W3C home > Mailing lists > Public > public-i18n-geo@w3.org > December 2002

Re: General: African languages

From: Martin Duerst <duerst@w3.org>
Date: Tue, 24 Dec 2002 11:15:32 -0500
Message-Id: <>
To: Andrew Cunningham <andrewc@mail.vicnet.net.au>, public-i18n-geo@w3.org

Hello Andrew,

At 20:28 02/12/18 +1100, Andrew Cunningham wrote:

>WRT today's teleconference:
>What follows is very very brief. If people want more details or have 
>specific questions, please let me know.
>African languages fall into four categories:
>1) languages supported by unicode.
>E.g. Hausa and Pulaar (using Latin script).
>2) languages supported by unicode, but require additional support in 
>rendering systems.
>E.g. Yoruba, Ife, Dinka, Nuer, etc.
>This can include correct placement of combining diacritics based on 
>languages' typographic conventions, or stacking of combining diacritics. 
>Ife offers a challenging example.
>Some notes under construction that may illustrate some of the issues:

Very nice notes.

It would be very good to note that at least on the Web,
NFC should always be preferred. I.e. don't just say

U+00E3 U+0300 or U+0061 U+0303 U+0300

But make it clear that U+00E3 U+0300 is the right way to go.
This will help a lot for low-level comparisons,...


I checked this one, and it was in NFC. But I didn't see
a language indication for Dinka. Maybe there is no code?

>This is an issue for font rendering technologies (AAT/ATSUI, Uniscribe and 
>Graphite for example). OpenType has features (e.g. MarkToBase, MarkToMark) 
>that are designed for correct positioning of combining diacritics. Support 
>for this in Uniscribe is currently under development. (Not sure of the 
>status of AAT/ATSUI in this regard).

Don't at least some of these technologies offer the possibility to
define glyphs for combinations of characters? Also, please check
SVG and see whether it contains the necessary mechanisms (it should!).

>In some cases: (Dinka and Nuer for instance) the existing combining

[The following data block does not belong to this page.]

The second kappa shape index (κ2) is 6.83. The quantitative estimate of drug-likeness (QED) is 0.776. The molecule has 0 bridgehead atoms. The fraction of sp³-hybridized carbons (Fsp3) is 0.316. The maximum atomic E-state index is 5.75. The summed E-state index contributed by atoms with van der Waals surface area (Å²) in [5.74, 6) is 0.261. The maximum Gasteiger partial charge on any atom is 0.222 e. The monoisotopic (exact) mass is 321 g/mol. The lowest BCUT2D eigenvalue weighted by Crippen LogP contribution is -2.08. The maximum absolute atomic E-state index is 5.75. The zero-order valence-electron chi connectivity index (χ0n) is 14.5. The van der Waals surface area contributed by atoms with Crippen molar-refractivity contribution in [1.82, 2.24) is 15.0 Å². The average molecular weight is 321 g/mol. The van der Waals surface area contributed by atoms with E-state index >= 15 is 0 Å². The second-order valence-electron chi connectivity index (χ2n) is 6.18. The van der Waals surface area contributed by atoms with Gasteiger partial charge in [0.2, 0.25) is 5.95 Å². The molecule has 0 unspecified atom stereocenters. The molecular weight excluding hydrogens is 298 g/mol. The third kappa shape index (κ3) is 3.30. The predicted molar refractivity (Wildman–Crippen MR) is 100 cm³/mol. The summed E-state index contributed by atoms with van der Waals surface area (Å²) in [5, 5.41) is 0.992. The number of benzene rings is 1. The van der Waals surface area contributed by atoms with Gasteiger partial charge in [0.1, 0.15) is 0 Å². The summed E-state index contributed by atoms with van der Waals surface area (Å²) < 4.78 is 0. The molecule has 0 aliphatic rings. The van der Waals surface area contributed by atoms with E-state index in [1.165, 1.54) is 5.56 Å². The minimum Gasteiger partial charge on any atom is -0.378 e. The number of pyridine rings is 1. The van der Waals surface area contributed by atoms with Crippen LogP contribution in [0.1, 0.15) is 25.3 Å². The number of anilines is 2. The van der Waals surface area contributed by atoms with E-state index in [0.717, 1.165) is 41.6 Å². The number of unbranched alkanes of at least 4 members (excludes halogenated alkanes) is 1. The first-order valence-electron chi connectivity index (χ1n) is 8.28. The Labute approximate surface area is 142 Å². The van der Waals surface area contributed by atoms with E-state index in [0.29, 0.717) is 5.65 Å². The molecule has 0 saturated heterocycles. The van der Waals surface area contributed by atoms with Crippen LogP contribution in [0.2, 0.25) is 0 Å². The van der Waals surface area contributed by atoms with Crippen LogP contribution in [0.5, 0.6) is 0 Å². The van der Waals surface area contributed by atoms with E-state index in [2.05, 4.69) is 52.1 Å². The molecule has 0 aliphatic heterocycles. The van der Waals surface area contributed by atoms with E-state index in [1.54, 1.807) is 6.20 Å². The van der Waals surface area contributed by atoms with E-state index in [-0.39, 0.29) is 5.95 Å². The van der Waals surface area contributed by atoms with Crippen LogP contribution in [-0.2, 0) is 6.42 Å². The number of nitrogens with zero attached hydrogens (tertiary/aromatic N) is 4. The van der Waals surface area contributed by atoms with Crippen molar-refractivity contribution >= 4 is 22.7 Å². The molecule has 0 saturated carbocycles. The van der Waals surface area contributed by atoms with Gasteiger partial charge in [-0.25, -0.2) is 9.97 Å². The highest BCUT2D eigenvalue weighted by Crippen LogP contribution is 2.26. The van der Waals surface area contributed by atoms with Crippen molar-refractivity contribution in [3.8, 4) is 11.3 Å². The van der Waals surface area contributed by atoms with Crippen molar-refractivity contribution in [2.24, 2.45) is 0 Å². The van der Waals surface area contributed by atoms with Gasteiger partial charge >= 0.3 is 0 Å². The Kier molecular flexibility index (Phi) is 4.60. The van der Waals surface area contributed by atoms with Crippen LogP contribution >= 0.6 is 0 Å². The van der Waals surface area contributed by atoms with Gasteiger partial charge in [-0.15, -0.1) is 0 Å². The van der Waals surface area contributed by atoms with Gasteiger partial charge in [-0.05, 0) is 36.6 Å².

>diacritics for some fonts are adequate for lowercase characters (but not 
>optimal), although entirely unsuitable for uppercase characters. In other 
>cases like Ife, where diacritic stacking is required, it is a crucial 
>concern which will be alleviated when the new versions of the font 
>rendering technologies become widespread.

A more short-time solution would be to create e.g. a True-Type
font for Dinka, which covers all the necessary combinations, and
has the right glyph shapes for the upper-case diacritics, and
give that font priority in style sheets for Dinka material.

>Additionally, African languages use alternative glyphs for certain 
>characters (most common example is uppercase ENG). It is possible to 
>create alternative glyphs for different languages/typographic traditions 
>within an opentype font. Unfortunately current software is unable to 
>interact sufficiently with the font rendering systems to allow use of 
>langauge specific features within fonts.

Again, having a specially-designed font (or some fonts) may be
a short to middle-range solution.

>At least thats my current understanding.
>3) languages that have some characters that are not present in Unicode.
>E.g. Dagera (Burkina Faso), Hausa/Pulaar/etc. in Ajami (Arabic script).
>There has been a fair amount of discussion recently on Ajami on the 
>Unicode-Afrique, A12N Collaboration and H-Hausa mailing lists.

Very good. The important thing is to take such discussion (or the
results and main points) over to unicode@unicode.org (or even unicore),
and to work on actual proposals.

>4) scripts currently not supported by Unicode.
>E.g  N'ko, Vai, Tifinagh, etc.

For some work on the later, please see

>With respect to HTML, issues are how to identify languages when there is 
>no ISO-639-1 code or IANA language code. How should the "x-" convention be 
>used in practical settings?

Not at all, if possible.

>For an example:

[I find the en-AU in <h1 xml:lang="en-AU">Nuer test page</h1>
a bit too much, but that's a detail.]

>I've use a convention "x-sil-" to indicate an ethnologue language codes. 
>Although thats neither here nore there.

Exactly. If the language in question has some ammout of printed works
(50 different items to be exact), then you should apply for an iso-639-2
code. if the language in question doesn't have that much printed material,
you should apply for an IANA code.

>Other key issues include charset identification in the absence of 
>"defined" character encodings.

There are no 'undefined' character encodings. If somebody
does an encoding, they should document it, and register it
with IANA. It's rather easy to do that. But working towards
getting the necessary characters into Unicode may be
much better use of your time.

Regards,    Martin.

>A useful starting point is the "A12N gateway" http://www.bisharat.net/A12N/
>Andrew Cunningham
>Multilingual Technical Officer
>OPT, Vicnet,
>State Library of Victoria
Received on Tuesday, 24 December 2002 13:58:40 GMT

This archive was generated by hypermail 2.2.0+W3C-0.50 : Tuesday, 8 January 2008 14:12:36 GMT